In June, News Corp.'s Australian division acquired a series of parenting and child-related blog sites headed by Kidspot. "Since relationships are everything in the digital world, acquiring relationships by purchasing smaller outlets with loyal readerships increases value," says Ryan Evans, president of Chicago-based Rand Media Group, which develops and manages integrated online marketing campaigns for small and mid-size companies.

David Howard, a social media marketing consultant in Alameda, Calif., who also runs the citizen-journalism news website Action Alameda News (www.action-alameda-news.com), points out that a different type of media model is emerging as a result of the branding of the internet. He says AOL's Patch local news sites and the Examiner.com models are "hybrids-corporate structure with citizen-journalists doing the writing." That hybrid model is "facilitating local voices, in a profit sharing model, and with some corporate money to push for advertising," adds Howard.

As was the case with the TechCrunch acquisition, the gobbling up of independent sites by corporate interests has some worried that free speech might be compromised. Birkemeier doesn't agree. "In the old days one media baron could control the newspapers and TV and radio stations. This is simply not true on the internet; in fact, it's the opposite," says Birkemeier. "People get their news from sites they choose to[;] whether this is good or bad remains to be seen, but free speech is in no way endangered by the so called branding of the internet."

Thomas agrees with that sentiment: "Sure, there may be more bureaucracy, but I don't think it will ever stifle the truth from coming out, whether it's written by a media conglomerate or an independent blogger. The public has options now, and there will always be independent and small blogging teams out there creating useful, honest content."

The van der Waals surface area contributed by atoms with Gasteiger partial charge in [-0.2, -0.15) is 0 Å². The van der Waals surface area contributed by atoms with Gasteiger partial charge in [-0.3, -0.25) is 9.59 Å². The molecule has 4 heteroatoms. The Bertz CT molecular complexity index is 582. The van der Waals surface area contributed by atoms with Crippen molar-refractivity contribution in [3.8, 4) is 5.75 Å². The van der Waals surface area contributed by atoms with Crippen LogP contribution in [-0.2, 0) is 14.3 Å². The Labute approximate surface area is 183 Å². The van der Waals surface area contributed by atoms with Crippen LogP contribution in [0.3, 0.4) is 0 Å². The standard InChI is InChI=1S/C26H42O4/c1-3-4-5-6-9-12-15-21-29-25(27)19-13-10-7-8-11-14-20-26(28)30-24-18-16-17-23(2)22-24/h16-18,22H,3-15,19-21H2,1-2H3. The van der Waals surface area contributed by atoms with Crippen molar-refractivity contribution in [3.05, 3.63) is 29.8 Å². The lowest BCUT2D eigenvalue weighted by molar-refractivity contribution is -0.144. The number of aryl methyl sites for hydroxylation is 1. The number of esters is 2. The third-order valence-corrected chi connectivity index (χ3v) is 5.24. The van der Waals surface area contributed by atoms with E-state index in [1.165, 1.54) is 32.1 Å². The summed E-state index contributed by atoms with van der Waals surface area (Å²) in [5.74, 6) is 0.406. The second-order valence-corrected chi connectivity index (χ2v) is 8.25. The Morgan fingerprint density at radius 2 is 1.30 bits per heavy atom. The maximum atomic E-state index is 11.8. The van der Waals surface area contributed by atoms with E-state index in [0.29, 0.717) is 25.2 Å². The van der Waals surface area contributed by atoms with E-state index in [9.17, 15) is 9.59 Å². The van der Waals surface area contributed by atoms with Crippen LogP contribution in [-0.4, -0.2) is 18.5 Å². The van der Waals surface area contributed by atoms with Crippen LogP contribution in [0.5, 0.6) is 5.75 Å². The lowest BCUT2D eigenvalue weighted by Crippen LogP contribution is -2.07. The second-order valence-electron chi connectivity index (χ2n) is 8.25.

Evans feels that a bigger threat to free speech than internet branding is the threat to Net Neutrality. This could happen, he says, if the giant outlets control not the content but people's access to independent writers and websites. "If we want to retain free speech, net neutrality is essential," said Evans.

According to a PCWorld article from last November by Tony Bradley, Comcast "fired the net neutrality shot heard round the world when it throttled BitTorrent peer-to-peer networking traffic." Reports first surfaced about Comcast's actions in 2007. Ultimately, the FCC sanctioned Comcast for discriminating against specific types of network traffic, noted the article. Last year, Comcast was victorious in appealing the penalty on the grounds that there were no formal net neutrality guidelines in place, and the FCC couldn't enforce a rule that doesn't exist.

It isn't just about snapping up websites, however. Networks are also pushing offline, household name content onto the web to spread the word. John Blossom, president of Shore Communications, Inc., notes that a brand is a "trusted relationship ... and that trust can be built up any number of ways via online media by both traditional and non-traditional publishers."

"We are seeing more branded media taking online distribution more seriously," says Blossom, "and that is the key factor in the perception that people on the web are ‘relying' on it more."

To some, though, not much is really changing. The web has always relied on branded media, argues Blossom. "People have shared content from trusted sources since the beginnings of both the web and the beginnings of human communications," but "as the quantity of web content has proliferated, it remains a challenge to find quality reporting and commentary."